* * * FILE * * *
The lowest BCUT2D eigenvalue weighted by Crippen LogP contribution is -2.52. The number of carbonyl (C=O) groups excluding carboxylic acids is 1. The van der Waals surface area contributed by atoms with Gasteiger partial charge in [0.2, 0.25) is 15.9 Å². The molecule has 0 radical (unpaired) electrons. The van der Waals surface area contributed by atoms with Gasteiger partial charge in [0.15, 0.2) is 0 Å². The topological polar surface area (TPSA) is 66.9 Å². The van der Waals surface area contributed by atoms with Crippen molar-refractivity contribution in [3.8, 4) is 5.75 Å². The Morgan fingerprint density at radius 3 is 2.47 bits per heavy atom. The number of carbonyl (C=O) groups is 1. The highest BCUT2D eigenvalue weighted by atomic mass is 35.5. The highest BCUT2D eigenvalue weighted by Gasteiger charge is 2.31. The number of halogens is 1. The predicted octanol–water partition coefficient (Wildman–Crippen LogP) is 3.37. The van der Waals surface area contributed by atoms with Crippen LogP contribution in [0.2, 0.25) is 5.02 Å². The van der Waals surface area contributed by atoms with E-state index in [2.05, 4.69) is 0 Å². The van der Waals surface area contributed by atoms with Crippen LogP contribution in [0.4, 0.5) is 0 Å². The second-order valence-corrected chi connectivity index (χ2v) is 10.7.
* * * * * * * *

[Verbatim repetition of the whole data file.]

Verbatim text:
The lowest BCUT2D eigenvalue weighted by Crippen LogP contribution is -2.52. The number of carbonyl (C=O) groups excluding carboxylic acids is 1. The van der Waals surface area contributed by atoms with Gasteiger partial charge in [0.2, 0.25) is 15.9 Å². The molecule has 0 radical (unpaired) electrons. The van der Waals surface area contributed by atoms with Gasteiger partial charge in [0.15, 0.2) is 0 Å². The topological polar surface area (TPSA) is 66.9 Å². The van der Waals surface area contributed by atoms with Crippen molar-refractivity contribution in [3.8, 4) is 5.75 Å². The Morgan fingerprint density at radius 3 is 2.47 bits per heavy atom. The number of carbonyl (C=O) groups is 1. The highest BCUT2D eigenvalue weighted by atomic mass is 35.5. The highest BCUT2D eigenvalue weighted by Gasteiger charge is 2.31. The number of halogens is 1. The predicted octanol–water partition coefficient (Wildman–Crippen LogP) is 3.37. The van der Waals surface area contributed by atoms with Crippen LogP contribution in [0.2, 0.25) is 5.02 Å². The van der Waals surface area contributed by atoms with E-state index in [2.05, 4.69) is 0 Å². The van der Waals surface area contributed by atoms with Crippen LogP contribution in [0.4, 0.5) is 0 Å². The second-order valence-corrected chi connectivity index (χ2v) is 10.7.